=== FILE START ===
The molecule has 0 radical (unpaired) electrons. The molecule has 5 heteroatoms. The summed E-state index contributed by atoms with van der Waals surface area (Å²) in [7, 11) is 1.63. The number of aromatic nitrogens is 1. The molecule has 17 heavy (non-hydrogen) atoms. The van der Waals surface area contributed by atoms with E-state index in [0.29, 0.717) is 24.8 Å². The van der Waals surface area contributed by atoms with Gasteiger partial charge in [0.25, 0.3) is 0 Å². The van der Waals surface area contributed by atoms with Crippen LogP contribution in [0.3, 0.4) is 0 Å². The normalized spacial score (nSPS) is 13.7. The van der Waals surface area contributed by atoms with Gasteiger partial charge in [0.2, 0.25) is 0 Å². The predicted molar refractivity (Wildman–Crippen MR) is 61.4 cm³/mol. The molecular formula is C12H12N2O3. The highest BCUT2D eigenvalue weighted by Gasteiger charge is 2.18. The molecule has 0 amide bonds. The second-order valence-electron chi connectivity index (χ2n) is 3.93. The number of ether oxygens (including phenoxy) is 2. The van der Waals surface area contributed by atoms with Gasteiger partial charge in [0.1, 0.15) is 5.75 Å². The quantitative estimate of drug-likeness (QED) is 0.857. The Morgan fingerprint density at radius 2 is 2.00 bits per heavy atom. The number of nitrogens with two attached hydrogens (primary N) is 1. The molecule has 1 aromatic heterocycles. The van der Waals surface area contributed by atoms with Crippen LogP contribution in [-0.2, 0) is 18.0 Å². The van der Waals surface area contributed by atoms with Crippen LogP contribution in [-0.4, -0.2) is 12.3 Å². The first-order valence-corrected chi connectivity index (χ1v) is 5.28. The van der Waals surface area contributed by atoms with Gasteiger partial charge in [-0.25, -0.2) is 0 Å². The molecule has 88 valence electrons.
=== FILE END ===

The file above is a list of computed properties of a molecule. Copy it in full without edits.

The molecule has 0 radical (unpaired) electrons. The molecule has 5 heteroatoms. The summed E-state index contributed by atoms with van der Waals surface area (Å²) in [7, 11) is 1.63. The number of aromatic nitrogens is 1. The molecule has 17 heavy (non-hydrogen) atoms. The van der Waals surface area contributed by atoms with E-state index in [0.29, 0.717) is 24.8 Å². The van der Waals surface area contributed by atoms with Gasteiger partial charge in [0.25, 0.3) is 0 Å². The van der Waals surface area contributed by atoms with Crippen LogP contribution in [0.3, 0.4) is 0 Å². The normalized spacial score (nSPS) is 13.7. The van der Waals surface area contributed by atoms with Gasteiger partial charge in [0.2, 0.25) is 0 Å². The predicted molar refractivity (Wildman–Crippen MR) is 61.4 cm³/mol. The molecular formula is C12H12N2O3. The highest BCUT2D eigenvalue weighted by Gasteiger charge is 2.18. The molecule has 0 amide bonds. The second-order valence-electron chi connectivity index (χ2n) is 3.93. The number of ether oxygens (including phenoxy) is 2. The van der Waals surface area contributed by atoms with Gasteiger partial charge in [0.1, 0.15) is 5.75 Å². The quantitative estimate of drug-likeness (QED) is 0.857. The Morgan fingerprint density at radius 2 is 2.00 bits per heavy atom. The number of nitrogens with two attached hydrogens (primary N) is 1. The molecule has 1 aromatic heterocycles. The van der Waals surface area contributed by atoms with Crippen LogP contribution in [-0.2, 0) is 18.0 Å². The van der Waals surface area contributed by atoms with Crippen LogP contribution in [-0.4, -0.2) is 12.3 Å². The first-order valence-corrected chi connectivity index (χ1v) is 5.28. The van der Waals surface area contributed by atoms with Gasteiger partial charge in [-0.25, -0.2) is 0 Å². The molecule has 88 valence electrons.